Perseverance rover beams back stunning new images of Mars

WASHINGTON • Nasa on Friday released stunning new photographs from Perseverance, including one of the rover being gently lowered to the surface of Mars by a set of cables, the first time such a view has been captured.

The high-resolution still was extracted from a video taken by the descent stage of the spacecraft that had transported the rover from Earth.

At that moment, the descent stage was using its six-engined jetpack to slow to a speed of about 2.7kmh as part of the “skycrane manoeuvre” – the final phase of landing.

“You can see the dust kicked up by the rover’s engines,” said Perseverance’s chief engineer Adam Steltzner, who estimated that the shot was taken about 2m or so above the ground.

The three straight lines are mechanical bridles holding the rover underneath the descent stage, while the curly cable was used to transmit the data from the cameras to Perseverance.

When the rover touched down, it cut the 6.4m-long cables, allowing the descent stage to fly away for its own safe landing.

Another new image, taken by the Mars Reconnaissance Orbiter, captures Perseverance as it was parachuting down through the atmosphere at hundreds of miles an hour.

Perseverance has also been able to upload its first high-resolution, colour photo showing the flat region it landed on in the Jezero Crater, where a river and deep lake existed billions of years ago.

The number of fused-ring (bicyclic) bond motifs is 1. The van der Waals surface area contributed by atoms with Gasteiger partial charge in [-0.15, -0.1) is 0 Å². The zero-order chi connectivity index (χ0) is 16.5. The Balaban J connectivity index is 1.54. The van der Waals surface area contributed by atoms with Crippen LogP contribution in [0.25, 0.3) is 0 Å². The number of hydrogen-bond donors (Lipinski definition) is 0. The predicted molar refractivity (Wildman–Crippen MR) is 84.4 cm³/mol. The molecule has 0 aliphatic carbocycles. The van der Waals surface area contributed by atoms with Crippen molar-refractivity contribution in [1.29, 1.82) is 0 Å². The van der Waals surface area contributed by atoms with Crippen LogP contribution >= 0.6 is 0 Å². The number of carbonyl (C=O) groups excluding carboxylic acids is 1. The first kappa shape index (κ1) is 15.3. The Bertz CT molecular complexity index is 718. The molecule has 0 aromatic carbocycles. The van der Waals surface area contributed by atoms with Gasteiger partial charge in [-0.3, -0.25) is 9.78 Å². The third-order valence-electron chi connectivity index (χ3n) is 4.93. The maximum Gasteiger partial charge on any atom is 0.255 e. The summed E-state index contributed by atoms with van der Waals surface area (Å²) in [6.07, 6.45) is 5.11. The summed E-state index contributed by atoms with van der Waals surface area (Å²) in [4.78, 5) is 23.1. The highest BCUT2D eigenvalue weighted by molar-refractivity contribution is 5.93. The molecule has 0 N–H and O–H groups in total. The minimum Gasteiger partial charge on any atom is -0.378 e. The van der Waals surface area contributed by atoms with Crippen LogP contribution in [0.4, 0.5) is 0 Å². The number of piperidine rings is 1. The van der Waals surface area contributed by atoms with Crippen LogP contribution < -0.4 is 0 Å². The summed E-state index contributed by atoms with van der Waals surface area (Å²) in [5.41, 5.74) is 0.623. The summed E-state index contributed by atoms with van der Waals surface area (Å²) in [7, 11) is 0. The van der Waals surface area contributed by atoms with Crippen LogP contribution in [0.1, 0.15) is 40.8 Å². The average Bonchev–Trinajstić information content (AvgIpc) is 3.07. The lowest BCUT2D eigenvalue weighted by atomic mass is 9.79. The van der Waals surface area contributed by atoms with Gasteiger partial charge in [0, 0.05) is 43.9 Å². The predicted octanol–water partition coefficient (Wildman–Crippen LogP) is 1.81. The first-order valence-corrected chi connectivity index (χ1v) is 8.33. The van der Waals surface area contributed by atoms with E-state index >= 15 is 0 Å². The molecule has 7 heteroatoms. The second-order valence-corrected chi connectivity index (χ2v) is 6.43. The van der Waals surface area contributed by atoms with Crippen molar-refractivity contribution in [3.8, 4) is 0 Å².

A second colour image shows one of the rover’s six wheels, with several honeycombed rocks thought to be more than 3.6 billion years old lying next to it.

Nasa deputy project scientist Katie Stack Morgan said: “One of the questions we’ll ask first is whether these rocks represent a volcanic or sedimentary origin.”

Volcanic rocks in particular can be dated with very high precision once the samples are brought back to Earth on a future return mission – an exciting development from a planetary science perspective.

As the first images came in, “it was exhilarating, the team went wild”, said mission operations system manager Pauline Hwang. “The science team immediately started looking at all those rocks and zooming in and going, ‘What is that!’ – it couldn’t have been better.”

The first two images were released on Thursday shortly after the rover landed, but they were lower resolution and in black-and-white because of the limited data rate available.

Nasa hopes to have more high resolution photos and videos in the coming days, but does not know yet if it has successfully recorded sound on Mars for the first time using microphones.

That might be known later this weekend or early this week, said Perseverance’s chief engineer.